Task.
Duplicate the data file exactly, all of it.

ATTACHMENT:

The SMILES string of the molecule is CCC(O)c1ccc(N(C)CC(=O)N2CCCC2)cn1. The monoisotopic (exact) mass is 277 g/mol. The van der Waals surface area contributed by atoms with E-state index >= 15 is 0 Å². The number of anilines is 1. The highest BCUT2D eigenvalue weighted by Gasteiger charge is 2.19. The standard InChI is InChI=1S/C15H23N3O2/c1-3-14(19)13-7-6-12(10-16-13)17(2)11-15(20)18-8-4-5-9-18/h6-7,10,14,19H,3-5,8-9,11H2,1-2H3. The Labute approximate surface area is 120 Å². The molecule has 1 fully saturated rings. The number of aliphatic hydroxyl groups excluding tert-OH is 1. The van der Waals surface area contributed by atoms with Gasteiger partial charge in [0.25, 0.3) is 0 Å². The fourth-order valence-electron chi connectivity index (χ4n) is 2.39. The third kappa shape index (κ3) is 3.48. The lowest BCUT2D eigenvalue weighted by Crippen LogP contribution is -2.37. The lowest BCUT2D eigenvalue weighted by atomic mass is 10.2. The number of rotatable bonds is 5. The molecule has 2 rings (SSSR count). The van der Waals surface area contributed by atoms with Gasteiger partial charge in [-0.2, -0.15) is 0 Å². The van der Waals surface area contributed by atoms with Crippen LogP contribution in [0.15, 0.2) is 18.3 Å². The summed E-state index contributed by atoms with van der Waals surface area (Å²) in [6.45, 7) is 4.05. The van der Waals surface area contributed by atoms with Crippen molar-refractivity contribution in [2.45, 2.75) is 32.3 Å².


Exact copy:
The SMILES string of the molecule is CCC(O)c1ccc(N(C)CC(=O)N2CCCC2)cn1. The monoisotopic (exact) mass is 277 g/mol. The van der Waals surface area contributed by atoms with E-state index >= 15 is 0 Å². The number of anilines is 1. The highest BCUT2D eigenvalue weighted by Gasteiger charge is 2.19. The standard InChI is InChI=1S/C15H23N3O2/c1-3-14(19)13-7-6-12(10-16-13)17(2)11-15(20)18-8-4-5-9-18/h6-7,10,14,19H,3-5,8-9,11H2,1-2H3. The Labute approximate surface area is 120 Å². The molecule has 1 fully saturated rings. The number of aliphatic hydroxyl groups excluding tert-OH is 1. The van der Waals surface area contributed by atoms with Gasteiger partial charge in [0.25, 0.3) is 0 Å². The fourth-order valence-electron chi connectivity index (χ4n) is 2.39. The third kappa shape index (κ3) is 3.48. The lowest BCUT2D eigenvalue weighted by Crippen LogP contribution is -2.37. The lowest BCUT2D eigenvalue weighted by atomic mass is 10.2. The number of rotatable bonds is 5. The molecule has 2 rings (SSSR count). The van der Waals surface area contributed by atoms with Gasteiger partial charge in [-0.2, -0.15) is 0 Å². The van der Waals surface area contributed by atoms with Crippen LogP contribution in [0.15, 0.2) is 18.3 Å². The summed E-state index contributed by atoms with van der Waals surface area (Å²) in [6.45, 7) is 4.05. The van der Waals surface area contributed by atoms with Crippen molar-refractivity contribution in [2.45, 2.75) is 32.3 Å².